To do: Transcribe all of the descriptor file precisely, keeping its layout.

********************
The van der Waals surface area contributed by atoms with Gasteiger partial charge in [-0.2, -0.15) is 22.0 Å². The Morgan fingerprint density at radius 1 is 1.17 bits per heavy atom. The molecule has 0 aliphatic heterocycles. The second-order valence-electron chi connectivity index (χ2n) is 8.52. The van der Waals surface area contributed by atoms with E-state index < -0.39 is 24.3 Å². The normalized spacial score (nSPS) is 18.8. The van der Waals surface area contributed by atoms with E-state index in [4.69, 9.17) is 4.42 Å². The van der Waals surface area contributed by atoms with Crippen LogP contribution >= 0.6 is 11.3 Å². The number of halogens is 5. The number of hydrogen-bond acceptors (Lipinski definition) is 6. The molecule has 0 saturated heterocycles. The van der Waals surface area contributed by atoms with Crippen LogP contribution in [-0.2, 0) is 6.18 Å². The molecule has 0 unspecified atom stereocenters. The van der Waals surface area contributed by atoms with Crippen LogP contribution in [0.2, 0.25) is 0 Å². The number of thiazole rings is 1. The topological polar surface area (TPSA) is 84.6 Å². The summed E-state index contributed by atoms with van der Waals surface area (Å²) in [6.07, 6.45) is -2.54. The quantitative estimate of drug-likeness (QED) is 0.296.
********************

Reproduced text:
The van der Waals surface area contributed by atoms with Gasteiger partial charge in [-0.2, -0.15) is 22.0 Å². The Morgan fingerprint density at radius 1 is 1.17 bits per heavy atom. The molecule has 0 aliphatic heterocycles. The second-order valence-electron chi connectivity index (χ2n) is 8.52. The van der Waals surface area contributed by atoms with E-state index < -0.39 is 24.3 Å². The normalized spacial score (nSPS) is 18.8. The van der Waals surface area contributed by atoms with E-state index in [4.69, 9.17) is 4.42 Å². The van der Waals surface area contributed by atoms with Crippen LogP contribution >= 0.6 is 11.3 Å². The number of halogens is 5. The number of hydrogen-bond acceptors (Lipinski definition) is 6. The molecule has 0 saturated heterocycles. The van der Waals surface area contributed by atoms with Crippen LogP contribution in [-0.2, 0) is 6.18 Å². The molecule has 0 unspecified atom stereocenters. The van der Waals surface area contributed by atoms with Crippen LogP contribution in [0.2, 0.25) is 0 Å². The number of thiazole rings is 1. The topological polar surface area (TPSA) is 84.6 Å². The summed E-state index contributed by atoms with van der Waals surface area (Å²) in [6.07, 6.45) is -2.54. The quantitative estimate of drug-likeness (QED) is 0.296.